Sunday, September 16, 2007
A note about the Internet Tax Freedom Act
Recently there have been many television ads encouraging consumers to contact their senators and representatives to extend the ban on Internet taxes. As with many advocacy ads, they appeal to emotion, warning that Internet users could be paying taxes to home states every time they surfed if the ban were not extended.
The concept is a bit misleading. S. 1453 is “A Bill to extend the moratorium on Internet access and discriminatory taxes on Interstate commerce imposed by the Internet Tax Freedom Act.” This is called the “ITFA Extension Act of 2007.” Here is a pdf copy online.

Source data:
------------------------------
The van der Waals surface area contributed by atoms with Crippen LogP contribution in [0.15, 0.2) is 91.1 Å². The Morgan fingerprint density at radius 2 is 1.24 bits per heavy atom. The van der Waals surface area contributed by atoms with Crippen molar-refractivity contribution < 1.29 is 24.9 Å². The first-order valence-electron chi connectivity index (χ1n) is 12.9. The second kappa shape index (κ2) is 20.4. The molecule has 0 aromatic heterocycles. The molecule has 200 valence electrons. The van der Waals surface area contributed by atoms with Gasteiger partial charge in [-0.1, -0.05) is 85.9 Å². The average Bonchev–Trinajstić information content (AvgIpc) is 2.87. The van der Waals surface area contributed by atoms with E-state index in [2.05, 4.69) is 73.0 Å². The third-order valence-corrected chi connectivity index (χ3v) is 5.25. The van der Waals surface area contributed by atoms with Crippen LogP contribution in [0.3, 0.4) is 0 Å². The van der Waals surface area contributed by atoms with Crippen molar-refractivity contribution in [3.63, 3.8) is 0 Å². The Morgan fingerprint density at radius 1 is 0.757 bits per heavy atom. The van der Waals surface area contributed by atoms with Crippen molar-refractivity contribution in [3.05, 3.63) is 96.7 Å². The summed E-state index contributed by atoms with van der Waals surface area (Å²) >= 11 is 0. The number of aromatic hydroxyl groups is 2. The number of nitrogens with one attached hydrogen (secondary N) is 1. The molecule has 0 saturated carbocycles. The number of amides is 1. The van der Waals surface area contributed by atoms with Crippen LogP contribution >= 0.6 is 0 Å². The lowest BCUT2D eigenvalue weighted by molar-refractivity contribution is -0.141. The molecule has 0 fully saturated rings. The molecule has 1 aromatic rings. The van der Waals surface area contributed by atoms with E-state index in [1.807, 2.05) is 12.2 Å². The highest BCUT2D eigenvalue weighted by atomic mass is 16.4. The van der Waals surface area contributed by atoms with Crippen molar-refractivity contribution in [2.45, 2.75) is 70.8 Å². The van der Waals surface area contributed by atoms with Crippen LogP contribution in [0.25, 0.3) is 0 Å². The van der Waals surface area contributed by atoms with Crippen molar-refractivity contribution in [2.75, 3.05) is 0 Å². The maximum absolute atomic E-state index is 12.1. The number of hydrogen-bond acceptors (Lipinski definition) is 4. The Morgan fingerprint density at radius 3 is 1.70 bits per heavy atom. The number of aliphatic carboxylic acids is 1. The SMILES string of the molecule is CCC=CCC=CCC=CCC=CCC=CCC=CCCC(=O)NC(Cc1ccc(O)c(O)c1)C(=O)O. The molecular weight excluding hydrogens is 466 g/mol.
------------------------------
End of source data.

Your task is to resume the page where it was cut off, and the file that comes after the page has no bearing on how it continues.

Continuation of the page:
The Internet Tax Freedom Act of 1998 expires Nov. 1, 2007. While it prohibited taxes on Internet ISP services, it did not by itself prohibit taxes on Internet commerce. In practice, many sellers avoid sales taxes on Internet commerce by setting up shell companies for Internet sales that do not have inventory in the same states. In some states consumers are responsible for paying these taxes as “use taxes” which in practice are difficult for states to collect. Some vendors do charge and collect sales taxes on internet commerce. When I had my own “High Productivity Publishing” (before I started selling my books through a cooperative publisher) in Minnesota, I did collect sales taxes and paid in a manner in accordance with state law, although the actual amounts were small.
Bplans.com and Nolo Law have a good writeup on how taxes on Internet sales of goods works, here.
While this is not part of network neutrality legislation, it certainly fits into the “spirit” of the debate.